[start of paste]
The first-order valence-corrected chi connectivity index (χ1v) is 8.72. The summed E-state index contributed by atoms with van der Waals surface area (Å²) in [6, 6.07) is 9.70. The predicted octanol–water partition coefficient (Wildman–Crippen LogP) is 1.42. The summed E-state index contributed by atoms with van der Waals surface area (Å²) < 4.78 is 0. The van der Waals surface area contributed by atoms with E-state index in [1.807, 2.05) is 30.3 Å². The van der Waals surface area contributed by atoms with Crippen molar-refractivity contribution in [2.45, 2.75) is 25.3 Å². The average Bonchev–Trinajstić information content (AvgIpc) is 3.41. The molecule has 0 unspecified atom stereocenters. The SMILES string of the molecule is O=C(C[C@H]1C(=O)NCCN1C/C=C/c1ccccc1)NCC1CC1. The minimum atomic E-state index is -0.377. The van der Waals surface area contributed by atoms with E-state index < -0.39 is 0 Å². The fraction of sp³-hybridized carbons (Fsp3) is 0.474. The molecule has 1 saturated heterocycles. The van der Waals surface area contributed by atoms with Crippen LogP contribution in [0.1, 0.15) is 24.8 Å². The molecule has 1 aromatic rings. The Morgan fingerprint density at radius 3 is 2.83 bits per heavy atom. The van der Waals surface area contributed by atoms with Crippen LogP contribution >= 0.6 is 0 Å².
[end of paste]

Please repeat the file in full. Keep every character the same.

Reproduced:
The first-order valence-corrected chi connectivity index (χ1v) is 8.72. The summed E-state index contributed by atoms with van der Waals surface area (Å²) in [6, 6.07) is 9.70. The predicted octanol–water partition coefficient (Wildman–Crippen LogP) is 1.42. The summed E-state index contributed by atoms with van der Waals surface area (Å²) < 4.78 is 0. The van der Waals surface area contributed by atoms with E-state index in [1.807, 2.05) is 30.3 Å². The van der Waals surface area contributed by atoms with Crippen molar-refractivity contribution in [2.45, 2.75) is 25.3 Å². The average Bonchev–Trinajstić information content (AvgIpc) is 3.41. The molecule has 0 unspecified atom stereocenters. The SMILES string of the molecule is O=C(C[C@H]1C(=O)NCCN1C/C=C/c1ccccc1)NCC1CC1. The minimum atomic E-state index is -0.377. The van der Waals surface area contributed by atoms with E-state index < -0.39 is 0 Å². The fraction of sp³-hybridized carbons (Fsp3) is 0.474. The molecule has 1 saturated heterocycles. The van der Waals surface area contributed by atoms with Crippen LogP contribution in [0.1, 0.15) is 24.8 Å². The molecule has 1 aromatic rings. The Morgan fingerprint density at radius 3 is 2.83 bits per heavy atom. The van der Waals surface area contributed by atoms with Crippen LogP contribution >= 0.6 is 0 Å².